The Journal Register (Medina, NY)

December 4, 2013

Fighting Bucks

Check out Doug Domedion's latest column

By Doug Domedion
Medina Journal-Register


Have you ever witnessed a pair of bucks fighting? Few folks have, but those who have will never forget the explosive action and intense physical force.

More frequently, what is really seen is a sparring match, just a testing of each other. When sparring, the bucks usually turn their heads sideways; it is more of a pushing match, and there seems to be no anger between the bucks. These “testings” are usually done by younger bucks — those in the one-and-a-half and two-and-a-half-year-old classes.

Real fights have tremendous intensity with an all-out effort to hurt or drive the other buck away. Legs are spread wide for leverage and stabilization. The bucks push so hard that they may be forced to their knees and may continue to fight from that position. If one buck gets the upper hand and the loser does not leave quickly, he may get a serious puncture wound from the victor's antlers.

These fights are over dominance and breeding rights, usually between older bucks in the three-and-a-half-year-old class or older. Most of these fights only last for a few minutes, but can last longer if both bucks are equal in size, ability to fight and strength. Eventually, one gets the best of the other and drives him off.

Most times there are not any real serious injuries other than minor punctures and ripped ears, but that is not always the case. If one is knocked off his feet, he may get a life-threatening injury from the other's antlers. I have seen several bucks who received puncture wounds in their jaws or throat area that eventually caused the deer's death.

These fights start when two bucks run across each other and each is trying to claim breeding rights of a doe or a certain area. It usually starts with the bucks staring at each other with ears lain back. They will also walk stiff-legged and eventually stoop with their heads and necks extended while circling each other. They may approach each other directly or by using a sidling walk. The hairs on their backs are raised, making them look larger to their opponent. They will tuck their chins in, showing each other their antlers, and often snort or grunt.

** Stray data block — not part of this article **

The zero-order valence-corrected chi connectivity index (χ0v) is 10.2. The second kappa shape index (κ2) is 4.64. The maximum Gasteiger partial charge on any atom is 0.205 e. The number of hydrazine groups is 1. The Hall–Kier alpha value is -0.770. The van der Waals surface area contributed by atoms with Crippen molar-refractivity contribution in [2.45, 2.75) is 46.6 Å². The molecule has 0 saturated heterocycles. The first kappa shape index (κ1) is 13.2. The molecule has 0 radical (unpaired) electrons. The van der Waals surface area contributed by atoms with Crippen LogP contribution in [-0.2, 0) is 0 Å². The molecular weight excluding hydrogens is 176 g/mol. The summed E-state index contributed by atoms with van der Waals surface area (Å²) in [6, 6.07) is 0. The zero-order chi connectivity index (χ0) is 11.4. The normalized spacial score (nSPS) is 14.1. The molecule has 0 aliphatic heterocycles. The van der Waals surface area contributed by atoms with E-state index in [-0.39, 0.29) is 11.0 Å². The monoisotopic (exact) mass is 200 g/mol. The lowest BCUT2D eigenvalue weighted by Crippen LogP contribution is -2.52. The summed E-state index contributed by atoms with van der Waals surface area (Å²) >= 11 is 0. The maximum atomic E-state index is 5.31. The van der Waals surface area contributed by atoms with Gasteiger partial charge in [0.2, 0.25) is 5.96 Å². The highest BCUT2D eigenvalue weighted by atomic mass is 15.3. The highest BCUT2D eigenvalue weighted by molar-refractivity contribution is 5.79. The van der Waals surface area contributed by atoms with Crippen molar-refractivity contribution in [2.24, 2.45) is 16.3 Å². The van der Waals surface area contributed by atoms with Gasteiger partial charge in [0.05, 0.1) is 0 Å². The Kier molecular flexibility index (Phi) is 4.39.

When neither can bluff the other into backing down, there will be a sudden lunge by both from a short distance. The force of this initial contact may be so great that pieces of the antlers could be broken off.

Sometimes the force of this contact is so great that the antlers are sprung apart some what causing the tines and beams to become enmeshed. This can cause the two bucks to get their antlers “locked” together. It is a rare occurrence but gets a lot of publicity when it is discovered because it usually involves two large rack bucks.

If they cannot get separated it may mean the death of both. One buck will eventually weaken enough to die, and then the other is limited by his movement because of the dead deer's weight. He too will die from the exertion of dragging the other buck around. Coyotes may discover these “locked-up” bucks and eventually kill them because they are basically defenseless against them.

Sometimes these bucks are found by someone and an attempt to “unlock” them is made. This is very dangerous, of course, as the well-meaning person may get kicked or jabbed by an antler in the process of getting close to them, and they may get charged when the bucks are freed.

On very rare occasions, a third buck may be attracted by two bucks locked up and get involved with the fight, which may also cause him to get “locked-up” with the first two. This, of course, is even rarer but has been reported.

What a horrible drawn-out thing the death of two ”locked-up” bucks must be. But just like starvation, Mother Nature is not always like Walt Disney portrayed.

I have seen some sparring matches over the years and recently have captured some on my trail cameras. I have actually seen a few instances of this when the bucks were still in velvet, which was surprising to me. However, with all the time I spend in the woods, there has never been a opportunity to see a real fight.

If you have ever witnessed an explosive all-out fight, consider yourself very lucky. It is one of those things that happens very quickly and is seldom seen.